Camping in Biscayne National Park is a unique experience because the only way to reach the campgrounds is by sea. So to reach the campground on Elliot Key you need to own a boat, pay for the ferry from the mainland, or have incredible swimming skills. I chose the ferry option and took a 20ish minute boat ride to Elliot Key (also when they say ferry don’t expect anything fancy. It’s a small motorboat with a shark painted on the side). The camping area is small with picnic tables. There is a small visitors center that was closed when I visited and looked like it hadn’t been used in a while. There is also a bathroom with running water! Most of the island is forest with a trail system running throughout. At the moment the trails are mostly inaccessible because of recent hurricanes. On a weekday night you will likely have the whole place to yourself! However there isn’t much to do on Elliot Key unless you have a boat. The Biscayne National Park Institute charges a small fee to bring your kayak along and when I get the chance to go back I will for sure do that! I would love to kayak around the island and snorkel at the reefs (something that costs a lot of money to be ferried to). Most of Biscayne is underwater but even if you don’t have access to snorkel gear and a boat it can still be a relaxing camping trip on an island to yourself (unless it’s a weekend). Just be sure to bring bug spray!
To camp at Elliot Key it is $25 to dock your boat and a tent site.
If you don’t have a boat like me then you will have to pay the ferry fee of $59 per person (kinda pricey) plus a $15 dollar camping fee.
All docking/camping fees are waived from May 1st to September 30th.
Thanks! – Josh
Elliot Key is the largest island in Biscayne National Park. Before the park was a park, the wealthy folks that wanted to build mansions on the islands attempted to build a highway traveling up the eight mile long island in order to ruin the nature so it wouldn’t be wanted for a national park (that’s a somewhat loose retelling of the story but pretty much what happened). Anyways they called it Spite Highway and now what’s left of that road is a trail in the National Park. I went camping on Elliot Key last weekend and after setting up camp we decided to do some exploring on the trails. We went to the trailhead and ran into some signs claiming that the trails were closed. We disagreed and went in through the other trailhead closer to the swimming area. Pretty quickly we ran into a large fallen down tree right in the middle of the trail that we had to climb around. Figuring there wouldn’t be too many more we pressed on into the island’s interior. At first I didn’t really notice any bugs but the further we went and the more trees we climbed over, the more mosquitoes I felt surrounding me. We came to a sign in the trail that probably used to say something but was a blank slate now.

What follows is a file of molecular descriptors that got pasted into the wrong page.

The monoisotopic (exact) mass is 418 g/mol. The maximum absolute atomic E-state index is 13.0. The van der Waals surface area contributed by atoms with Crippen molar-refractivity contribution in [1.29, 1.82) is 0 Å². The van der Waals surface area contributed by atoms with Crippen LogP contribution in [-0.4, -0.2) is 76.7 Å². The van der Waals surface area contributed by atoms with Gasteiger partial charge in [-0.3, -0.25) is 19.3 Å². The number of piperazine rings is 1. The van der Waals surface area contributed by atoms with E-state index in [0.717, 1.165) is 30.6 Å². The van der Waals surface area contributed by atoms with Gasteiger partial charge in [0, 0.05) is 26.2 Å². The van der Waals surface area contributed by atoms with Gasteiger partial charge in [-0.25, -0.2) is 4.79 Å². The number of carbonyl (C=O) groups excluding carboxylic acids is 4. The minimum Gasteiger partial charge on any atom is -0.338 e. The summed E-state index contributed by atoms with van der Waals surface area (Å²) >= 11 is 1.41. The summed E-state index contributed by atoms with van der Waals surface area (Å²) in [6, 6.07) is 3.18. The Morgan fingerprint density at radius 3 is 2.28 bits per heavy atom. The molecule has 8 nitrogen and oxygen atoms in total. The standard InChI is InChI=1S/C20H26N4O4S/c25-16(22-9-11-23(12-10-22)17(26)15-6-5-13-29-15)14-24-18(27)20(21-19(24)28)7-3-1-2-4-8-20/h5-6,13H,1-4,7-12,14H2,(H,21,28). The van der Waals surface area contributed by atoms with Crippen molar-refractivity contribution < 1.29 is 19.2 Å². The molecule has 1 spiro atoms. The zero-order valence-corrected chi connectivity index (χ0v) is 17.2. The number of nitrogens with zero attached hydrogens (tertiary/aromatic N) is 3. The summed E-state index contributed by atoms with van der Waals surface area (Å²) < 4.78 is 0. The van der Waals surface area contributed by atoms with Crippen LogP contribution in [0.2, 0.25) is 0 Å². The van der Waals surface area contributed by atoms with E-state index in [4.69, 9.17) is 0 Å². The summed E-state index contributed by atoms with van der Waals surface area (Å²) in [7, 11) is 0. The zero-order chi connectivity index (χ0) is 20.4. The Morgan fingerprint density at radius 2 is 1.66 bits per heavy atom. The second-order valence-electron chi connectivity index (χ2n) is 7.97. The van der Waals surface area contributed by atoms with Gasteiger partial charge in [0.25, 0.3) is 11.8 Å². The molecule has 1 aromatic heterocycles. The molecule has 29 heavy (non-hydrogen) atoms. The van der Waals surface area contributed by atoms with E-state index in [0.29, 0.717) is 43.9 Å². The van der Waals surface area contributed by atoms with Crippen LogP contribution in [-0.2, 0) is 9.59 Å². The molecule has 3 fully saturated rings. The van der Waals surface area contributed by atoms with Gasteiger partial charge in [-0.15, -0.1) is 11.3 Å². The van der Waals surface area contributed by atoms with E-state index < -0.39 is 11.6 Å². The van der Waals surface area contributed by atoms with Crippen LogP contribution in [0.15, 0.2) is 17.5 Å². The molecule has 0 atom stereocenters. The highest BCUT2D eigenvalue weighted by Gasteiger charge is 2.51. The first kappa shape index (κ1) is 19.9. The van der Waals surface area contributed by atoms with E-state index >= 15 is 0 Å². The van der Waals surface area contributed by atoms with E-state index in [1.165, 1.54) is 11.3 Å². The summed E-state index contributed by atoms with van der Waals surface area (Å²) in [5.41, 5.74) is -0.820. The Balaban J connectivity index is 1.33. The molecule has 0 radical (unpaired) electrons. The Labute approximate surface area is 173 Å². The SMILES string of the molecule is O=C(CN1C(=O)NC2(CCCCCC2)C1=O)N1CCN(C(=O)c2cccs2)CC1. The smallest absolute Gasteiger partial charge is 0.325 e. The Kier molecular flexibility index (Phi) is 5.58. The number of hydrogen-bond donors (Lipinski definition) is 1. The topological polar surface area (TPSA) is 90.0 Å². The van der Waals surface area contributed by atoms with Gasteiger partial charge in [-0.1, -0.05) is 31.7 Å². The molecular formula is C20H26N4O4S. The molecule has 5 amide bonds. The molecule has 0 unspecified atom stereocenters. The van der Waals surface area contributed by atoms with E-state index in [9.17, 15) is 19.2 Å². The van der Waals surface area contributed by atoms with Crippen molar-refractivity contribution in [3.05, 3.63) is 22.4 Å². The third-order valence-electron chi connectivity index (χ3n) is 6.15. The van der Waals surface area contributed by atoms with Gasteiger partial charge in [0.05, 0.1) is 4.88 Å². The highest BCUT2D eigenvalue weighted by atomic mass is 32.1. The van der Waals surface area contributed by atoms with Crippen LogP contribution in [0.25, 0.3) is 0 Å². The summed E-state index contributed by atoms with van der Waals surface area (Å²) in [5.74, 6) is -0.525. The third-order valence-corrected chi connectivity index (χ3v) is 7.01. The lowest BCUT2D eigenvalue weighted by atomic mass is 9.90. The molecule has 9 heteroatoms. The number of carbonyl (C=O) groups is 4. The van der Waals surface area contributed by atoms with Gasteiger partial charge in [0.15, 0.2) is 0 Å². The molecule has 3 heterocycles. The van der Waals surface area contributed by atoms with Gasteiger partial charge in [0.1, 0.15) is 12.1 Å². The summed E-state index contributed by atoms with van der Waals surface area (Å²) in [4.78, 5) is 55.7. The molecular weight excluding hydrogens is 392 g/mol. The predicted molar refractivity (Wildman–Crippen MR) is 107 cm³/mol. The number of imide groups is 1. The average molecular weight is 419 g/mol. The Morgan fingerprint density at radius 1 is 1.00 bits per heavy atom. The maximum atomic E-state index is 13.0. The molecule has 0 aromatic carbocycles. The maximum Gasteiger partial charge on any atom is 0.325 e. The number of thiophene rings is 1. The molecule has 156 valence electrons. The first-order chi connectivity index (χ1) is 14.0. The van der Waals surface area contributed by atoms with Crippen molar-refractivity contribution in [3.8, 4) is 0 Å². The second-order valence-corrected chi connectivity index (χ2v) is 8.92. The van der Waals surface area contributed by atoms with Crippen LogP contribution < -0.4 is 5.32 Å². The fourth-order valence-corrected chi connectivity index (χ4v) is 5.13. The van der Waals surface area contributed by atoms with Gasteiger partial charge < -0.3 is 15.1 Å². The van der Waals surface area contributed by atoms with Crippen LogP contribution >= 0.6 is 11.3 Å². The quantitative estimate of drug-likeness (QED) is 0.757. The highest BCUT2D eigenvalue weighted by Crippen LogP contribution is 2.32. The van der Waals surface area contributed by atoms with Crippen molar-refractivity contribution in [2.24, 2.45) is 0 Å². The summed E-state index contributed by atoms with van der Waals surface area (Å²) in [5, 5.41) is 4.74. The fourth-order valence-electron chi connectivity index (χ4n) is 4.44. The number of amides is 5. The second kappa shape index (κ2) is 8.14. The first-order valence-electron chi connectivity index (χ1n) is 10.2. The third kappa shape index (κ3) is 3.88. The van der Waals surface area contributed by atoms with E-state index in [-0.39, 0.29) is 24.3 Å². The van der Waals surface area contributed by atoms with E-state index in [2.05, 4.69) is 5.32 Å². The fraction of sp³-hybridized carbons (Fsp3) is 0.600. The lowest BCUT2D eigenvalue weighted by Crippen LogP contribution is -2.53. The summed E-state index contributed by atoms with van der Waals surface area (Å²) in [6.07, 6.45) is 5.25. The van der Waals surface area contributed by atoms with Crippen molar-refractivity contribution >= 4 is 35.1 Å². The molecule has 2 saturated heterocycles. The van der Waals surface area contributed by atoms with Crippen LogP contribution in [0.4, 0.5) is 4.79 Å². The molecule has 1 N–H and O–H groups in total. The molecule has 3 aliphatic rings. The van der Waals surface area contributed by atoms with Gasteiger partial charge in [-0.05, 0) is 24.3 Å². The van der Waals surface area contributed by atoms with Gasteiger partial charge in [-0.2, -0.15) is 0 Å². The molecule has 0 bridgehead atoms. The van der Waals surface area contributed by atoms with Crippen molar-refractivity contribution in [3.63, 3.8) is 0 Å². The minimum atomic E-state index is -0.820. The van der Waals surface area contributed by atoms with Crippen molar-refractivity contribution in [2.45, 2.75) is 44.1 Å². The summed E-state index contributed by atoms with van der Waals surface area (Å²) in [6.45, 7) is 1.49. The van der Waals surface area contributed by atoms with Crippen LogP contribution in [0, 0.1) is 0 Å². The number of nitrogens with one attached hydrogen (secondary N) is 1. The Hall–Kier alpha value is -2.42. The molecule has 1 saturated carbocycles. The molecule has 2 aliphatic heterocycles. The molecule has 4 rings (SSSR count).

About thirty minutes in we came to a crossroads and took the left road thinking it was easy to the islands other side. We hiked and hiked, climbing over, under, and around fallen trees all the while being slowly sucked to death by a million mosquitoes. I never realized how buggy the Florida keys were (I also forgot bug spray like a dummy). There are literal clouds of mosquitoes surrounding us. It sucked (get it, because of the mosquitoes sucking lol). Anyways we felt determined to reach the Atlantic and swim around with some fish so we carried on.
The further we went, the more trees and trash (lots of light bulbs) brought to the island by hurricane Irma. We started off quite determined to reach the islands other shore but after what felt like an eternity in bug hell our Atlantic aspirations dwindled down and were replaced by just wanting to be back at our campsite. We turned around and headed back on the trail and then came to the crossroads once again. Believing that the way back was straight ahead we went that way but after twenty minutes of hiking through buggy muck we realized we were going the wrong way. The island is 8 miles long but only half a mile wide and we had definitely gone more than half a mile. So we went back to the crossroads, looked left, saw the trailhead with the “trail closed” signs, and sighed in relief and annoyance at missing the exit. We hiked out of the woods and straight to our tent to hide from the mosquitoes. The rest of the trip was spent playing poker, relaxing by the bay, and swimming around. Overall the two days on Elliot Key were pretty relaxing and now I know to bring plenty of citronella next time. If you ever go to Biscayne, learn from my mistakes and bring bug spray and don’t go hiking on closed trails! I still had some fun climbing through the forests though. It was really cool to see the plant life growing on the island!
Thanks! – Josh